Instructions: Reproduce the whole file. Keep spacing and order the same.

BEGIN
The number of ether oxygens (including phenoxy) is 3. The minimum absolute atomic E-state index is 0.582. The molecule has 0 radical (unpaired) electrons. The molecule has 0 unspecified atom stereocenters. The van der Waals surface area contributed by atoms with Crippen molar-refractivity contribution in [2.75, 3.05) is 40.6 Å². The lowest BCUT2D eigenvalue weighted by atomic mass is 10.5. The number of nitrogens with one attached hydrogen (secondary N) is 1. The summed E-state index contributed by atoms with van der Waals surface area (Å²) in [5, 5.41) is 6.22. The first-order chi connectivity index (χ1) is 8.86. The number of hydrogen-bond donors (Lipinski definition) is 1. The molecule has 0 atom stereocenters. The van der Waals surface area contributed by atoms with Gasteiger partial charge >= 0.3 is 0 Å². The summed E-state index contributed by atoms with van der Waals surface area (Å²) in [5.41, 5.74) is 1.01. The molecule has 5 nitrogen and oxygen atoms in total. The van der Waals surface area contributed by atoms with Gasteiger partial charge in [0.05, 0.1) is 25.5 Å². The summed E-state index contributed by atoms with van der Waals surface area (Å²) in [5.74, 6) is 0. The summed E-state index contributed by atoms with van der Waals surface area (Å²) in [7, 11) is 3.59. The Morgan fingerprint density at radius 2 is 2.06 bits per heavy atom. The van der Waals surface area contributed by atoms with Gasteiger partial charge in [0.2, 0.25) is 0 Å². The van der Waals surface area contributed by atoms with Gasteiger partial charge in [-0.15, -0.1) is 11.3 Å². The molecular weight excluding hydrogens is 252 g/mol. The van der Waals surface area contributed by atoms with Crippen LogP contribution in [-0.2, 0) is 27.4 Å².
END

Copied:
The number of ether oxygens (including phenoxy) is 3. The minimum absolute atomic E-state index is 0.582. The molecule has 0 radical (unpaired) electrons. The molecule has 0 unspecified atom stereocenters. The van der Waals surface area contributed by atoms with Crippen molar-refractivity contribution in [2.75, 3.05) is 40.6 Å². The lowest BCUT2D eigenvalue weighted by atomic mass is 10.5. The number of nitrogens with one attached hydrogen (secondary N) is 1. The summed E-state index contributed by atoms with van der Waals surface area (Å²) in [5, 5.41) is 6.22. The first-order chi connectivity index (χ1) is 8.86. The number of hydrogen-bond donors (Lipinski definition) is 1. The molecule has 0 atom stereocenters. The van der Waals surface area contributed by atoms with Gasteiger partial charge >= 0.3 is 0 Å². The summed E-state index contributed by atoms with van der Waals surface area (Å²) in [5.41, 5.74) is 1.01. The molecule has 5 nitrogen and oxygen atoms in total. The van der Waals surface area contributed by atoms with Gasteiger partial charge in [0.05, 0.1) is 25.5 Å². The summed E-state index contributed by atoms with van der Waals surface area (Å²) in [5.74, 6) is 0. The summed E-state index contributed by atoms with van der Waals surface area (Å²) in [7, 11) is 3.59. The Morgan fingerprint density at radius 2 is 2.06 bits per heavy atom. The van der Waals surface area contributed by atoms with Gasteiger partial charge in [0.2, 0.25) is 0 Å². The van der Waals surface area contributed by atoms with Gasteiger partial charge in [-0.15, -0.1) is 11.3 Å². The molecular weight excluding hydrogens is 252 g/mol. The van der Waals surface area contributed by atoms with Crippen LogP contribution in [-0.2, 0) is 27.4 Å².